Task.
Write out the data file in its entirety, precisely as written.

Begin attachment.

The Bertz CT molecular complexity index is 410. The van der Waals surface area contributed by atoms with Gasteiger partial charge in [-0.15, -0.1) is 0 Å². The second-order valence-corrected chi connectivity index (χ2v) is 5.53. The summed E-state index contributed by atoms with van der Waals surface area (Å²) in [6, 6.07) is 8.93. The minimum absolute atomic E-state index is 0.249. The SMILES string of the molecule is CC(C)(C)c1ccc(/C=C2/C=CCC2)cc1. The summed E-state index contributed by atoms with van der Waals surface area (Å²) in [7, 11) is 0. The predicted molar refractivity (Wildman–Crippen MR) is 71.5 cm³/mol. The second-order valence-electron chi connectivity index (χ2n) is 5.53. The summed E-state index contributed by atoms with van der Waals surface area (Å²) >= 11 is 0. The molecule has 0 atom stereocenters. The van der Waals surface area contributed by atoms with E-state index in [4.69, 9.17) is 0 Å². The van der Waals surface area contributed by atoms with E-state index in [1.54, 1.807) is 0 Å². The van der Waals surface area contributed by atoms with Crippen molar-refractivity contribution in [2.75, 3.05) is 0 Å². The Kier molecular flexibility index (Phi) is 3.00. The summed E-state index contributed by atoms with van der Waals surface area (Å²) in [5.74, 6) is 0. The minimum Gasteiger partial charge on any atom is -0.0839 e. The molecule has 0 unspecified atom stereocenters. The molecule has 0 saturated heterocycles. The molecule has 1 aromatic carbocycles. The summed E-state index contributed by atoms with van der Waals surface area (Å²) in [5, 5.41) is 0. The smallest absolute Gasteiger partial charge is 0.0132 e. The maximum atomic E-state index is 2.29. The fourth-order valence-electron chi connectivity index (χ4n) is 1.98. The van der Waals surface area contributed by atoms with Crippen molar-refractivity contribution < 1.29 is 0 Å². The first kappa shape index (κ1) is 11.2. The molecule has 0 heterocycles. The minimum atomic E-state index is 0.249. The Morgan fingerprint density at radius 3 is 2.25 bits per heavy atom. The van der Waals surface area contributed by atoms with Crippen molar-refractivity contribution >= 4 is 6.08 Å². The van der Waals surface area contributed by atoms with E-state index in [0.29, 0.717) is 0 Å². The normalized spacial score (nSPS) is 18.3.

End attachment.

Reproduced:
The Bertz CT molecular complexity index is 410. The van der Waals surface area contributed by atoms with Gasteiger partial charge in [-0.15, -0.1) is 0 Å². The second-order valence-corrected chi connectivity index (χ2v) is 5.53. The summed E-state index contributed by atoms with van der Waals surface area (Å²) in [6, 6.07) is 8.93. The minimum absolute atomic E-state index is 0.249. The SMILES string of the molecule is CC(C)(C)c1ccc(/C=C2/C=CCC2)cc1. The summed E-state index contributed by atoms with van der Waals surface area (Å²) in [7, 11) is 0. The predicted molar refractivity (Wildman–Crippen MR) is 71.5 cm³/mol. The second-order valence-electron chi connectivity index (χ2n) is 5.53. The summed E-state index contributed by atoms with van der Waals surface area (Å²) >= 11 is 0. The molecule has 0 atom stereocenters. The van der Waals surface area contributed by atoms with E-state index in [4.69, 9.17) is 0 Å². The van der Waals surface area contributed by atoms with E-state index in [1.54, 1.807) is 0 Å². The van der Waals surface area contributed by atoms with Crippen molar-refractivity contribution in [2.75, 3.05) is 0 Å². The Kier molecular flexibility index (Phi) is 3.00. The summed E-state index contributed by atoms with van der Waals surface area (Å²) in [5.74, 6) is 0. The minimum Gasteiger partial charge on any atom is -0.0839 e. The molecule has 0 unspecified atom stereocenters. The molecule has 0 saturated heterocycles. The molecule has 1 aromatic carbocycles. The summed E-state index contributed by atoms with van der Waals surface area (Å²) in [5, 5.41) is 0. The smallest absolute Gasteiger partial charge is 0.0132 e. The maximum atomic E-state index is 2.29. The fourth-order valence-electron chi connectivity index (χ4n) is 1.98. The van der Waals surface area contributed by atoms with Crippen molar-refractivity contribution < 1.29 is 0 Å². The first kappa shape index (κ1) is 11.2. The molecule has 0 heterocycles. The minimum atomic E-state index is 0.249. The Morgan fingerprint density at radius 3 is 2.25 bits per heavy atom. The van der Waals surface area contributed by atoms with Crippen molar-refractivity contribution >= 4 is 6.08 Å². The van der Waals surface area contributed by atoms with E-state index in [0.29, 0.717) is 0 Å². The normalized spacial score (nSPS) is 18.3.